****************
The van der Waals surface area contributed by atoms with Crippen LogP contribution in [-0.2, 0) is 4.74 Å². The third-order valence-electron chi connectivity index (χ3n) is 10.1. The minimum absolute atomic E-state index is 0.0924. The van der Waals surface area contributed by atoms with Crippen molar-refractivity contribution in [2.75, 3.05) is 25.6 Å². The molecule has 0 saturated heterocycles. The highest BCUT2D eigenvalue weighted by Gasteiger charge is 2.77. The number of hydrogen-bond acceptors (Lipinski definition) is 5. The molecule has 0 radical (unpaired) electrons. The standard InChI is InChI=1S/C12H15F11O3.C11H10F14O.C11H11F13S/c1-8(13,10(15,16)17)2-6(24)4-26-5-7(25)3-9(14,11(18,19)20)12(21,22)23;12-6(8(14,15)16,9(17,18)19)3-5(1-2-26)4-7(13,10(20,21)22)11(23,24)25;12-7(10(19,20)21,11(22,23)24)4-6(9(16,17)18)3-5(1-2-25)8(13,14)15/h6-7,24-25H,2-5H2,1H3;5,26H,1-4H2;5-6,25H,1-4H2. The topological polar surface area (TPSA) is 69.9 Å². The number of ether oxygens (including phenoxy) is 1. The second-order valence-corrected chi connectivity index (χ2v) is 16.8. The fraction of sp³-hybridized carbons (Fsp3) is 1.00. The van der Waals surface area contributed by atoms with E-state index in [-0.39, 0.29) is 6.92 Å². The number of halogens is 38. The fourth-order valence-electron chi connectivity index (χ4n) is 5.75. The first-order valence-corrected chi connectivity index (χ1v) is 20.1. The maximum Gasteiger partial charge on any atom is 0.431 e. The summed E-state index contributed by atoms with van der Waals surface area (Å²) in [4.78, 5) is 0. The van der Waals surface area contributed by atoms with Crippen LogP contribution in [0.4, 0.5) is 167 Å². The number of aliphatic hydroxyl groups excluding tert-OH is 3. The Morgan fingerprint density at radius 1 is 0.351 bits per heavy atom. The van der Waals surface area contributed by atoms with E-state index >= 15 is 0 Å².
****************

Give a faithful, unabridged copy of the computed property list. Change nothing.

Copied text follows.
The van der Waals surface area contributed by atoms with Crippen LogP contribution in [-0.2, 0) is 4.74 Å². The third-order valence-electron chi connectivity index (χ3n) is 10.1. The minimum absolute atomic E-state index is 0.0924. The van der Waals surface area contributed by atoms with Crippen molar-refractivity contribution in [2.75, 3.05) is 25.6 Å². The molecule has 0 saturated heterocycles. The highest BCUT2D eigenvalue weighted by Gasteiger charge is 2.77. The number of hydrogen-bond acceptors (Lipinski definition) is 5. The molecule has 0 radical (unpaired) electrons. The standard InChI is InChI=1S/C12H15F11O3.C11H10F14O.C11H11F13S/c1-8(13,10(15,16)17)2-6(24)4-26-5-7(25)3-9(14,11(18,19)20)12(21,22)23;12-6(8(14,15)16,9(17,18)19)3-5(1-2-26)4-7(13,10(20,21)22)11(23,24)25;12-7(10(19,20)21,11(22,23)24)4-6(9(16,17)18)3-5(1-2-25)8(13,14)15/h6-7,24-25H,2-5H2,1H3;5,26H,1-4H2;5-6,25H,1-4H2. The topological polar surface area (TPSA) is 69.9 Å². The number of ether oxygens (including phenoxy) is 1. The second-order valence-corrected chi connectivity index (χ2v) is 16.8. The fraction of sp³-hybridized carbons (Fsp3) is 1.00. The van der Waals surface area contributed by atoms with E-state index in [-0.39, 0.29) is 6.92 Å². The number of halogens is 38. The fourth-order valence-electron chi connectivity index (χ4n) is 5.75. The first-order valence-corrected chi connectivity index (χ1v) is 20.1. The maximum Gasteiger partial charge on any atom is 0.431 e. The summed E-state index contributed by atoms with van der Waals surface area (Å²) in [4.78, 5) is 0. The van der Waals surface area contributed by atoms with Crippen LogP contribution in [0.4, 0.5) is 167 Å². The number of aliphatic hydroxyl groups excluding tert-OH is 3. The Morgan fingerprint density at radius 1 is 0.351 bits per heavy atom. The van der Waals surface area contributed by atoms with E-state index >= 15 is 0 Å².